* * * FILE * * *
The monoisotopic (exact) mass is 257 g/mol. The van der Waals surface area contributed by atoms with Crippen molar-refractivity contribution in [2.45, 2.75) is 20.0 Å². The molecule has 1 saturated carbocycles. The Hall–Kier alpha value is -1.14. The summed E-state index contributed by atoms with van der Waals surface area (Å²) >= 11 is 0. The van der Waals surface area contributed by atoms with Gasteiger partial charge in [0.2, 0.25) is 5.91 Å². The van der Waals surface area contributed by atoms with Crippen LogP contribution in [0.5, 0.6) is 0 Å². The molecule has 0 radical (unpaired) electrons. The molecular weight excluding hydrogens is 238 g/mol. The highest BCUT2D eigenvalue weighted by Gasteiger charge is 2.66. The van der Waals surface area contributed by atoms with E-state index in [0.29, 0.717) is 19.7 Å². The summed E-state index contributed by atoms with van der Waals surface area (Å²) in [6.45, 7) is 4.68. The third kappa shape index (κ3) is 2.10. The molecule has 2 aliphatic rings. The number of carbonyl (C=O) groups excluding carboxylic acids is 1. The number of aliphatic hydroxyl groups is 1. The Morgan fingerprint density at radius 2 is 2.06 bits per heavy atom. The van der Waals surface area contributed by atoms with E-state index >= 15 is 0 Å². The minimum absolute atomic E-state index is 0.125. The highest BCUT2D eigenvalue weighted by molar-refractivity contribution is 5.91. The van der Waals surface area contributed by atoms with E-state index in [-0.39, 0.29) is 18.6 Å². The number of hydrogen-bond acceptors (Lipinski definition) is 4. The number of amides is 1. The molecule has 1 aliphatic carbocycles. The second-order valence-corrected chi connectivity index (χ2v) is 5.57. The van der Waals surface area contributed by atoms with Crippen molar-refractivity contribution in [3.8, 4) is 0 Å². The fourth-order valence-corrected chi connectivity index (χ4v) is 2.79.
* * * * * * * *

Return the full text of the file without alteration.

The monoisotopic (exact) mass is 257 g/mol. The van der Waals surface area contributed by atoms with Crippen molar-refractivity contribution in [2.45, 2.75) is 20.0 Å². The molecule has 1 saturated carbocycles. The Hall–Kier alpha value is -1.14. The summed E-state index contributed by atoms with van der Waals surface area (Å²) >= 11 is 0. The van der Waals surface area contributed by atoms with Gasteiger partial charge in [0.2, 0.25) is 5.91 Å². The van der Waals surface area contributed by atoms with Crippen LogP contribution in [0.5, 0.6) is 0 Å². The molecule has 0 radical (unpaired) electrons. The molecular weight excluding hydrogens is 238 g/mol. The highest BCUT2D eigenvalue weighted by Gasteiger charge is 2.66. The van der Waals surface area contributed by atoms with E-state index in [0.29, 0.717) is 19.7 Å². The summed E-state index contributed by atoms with van der Waals surface area (Å²) in [6.45, 7) is 4.68. The third kappa shape index (κ3) is 2.10. The molecule has 2 aliphatic rings. The number of carbonyl (C=O) groups excluding carboxylic acids is 1. The number of aliphatic hydroxyl groups is 1. The Morgan fingerprint density at radius 2 is 2.06 bits per heavy atom. The van der Waals surface area contributed by atoms with E-state index >= 15 is 0 Å². The minimum absolute atomic E-state index is 0.125. The highest BCUT2D eigenvalue weighted by molar-refractivity contribution is 5.91. The van der Waals surface area contributed by atoms with E-state index in [-0.39, 0.29) is 18.6 Å². The number of hydrogen-bond acceptors (Lipinski definition) is 4. The number of amides is 1. The molecule has 1 aliphatic carbocycles. The second-order valence-corrected chi connectivity index (χ2v) is 5.57. The van der Waals surface area contributed by atoms with Crippen molar-refractivity contribution in [3.8, 4) is 0 Å². The fourth-order valence-corrected chi connectivity index (χ4v) is 2.79.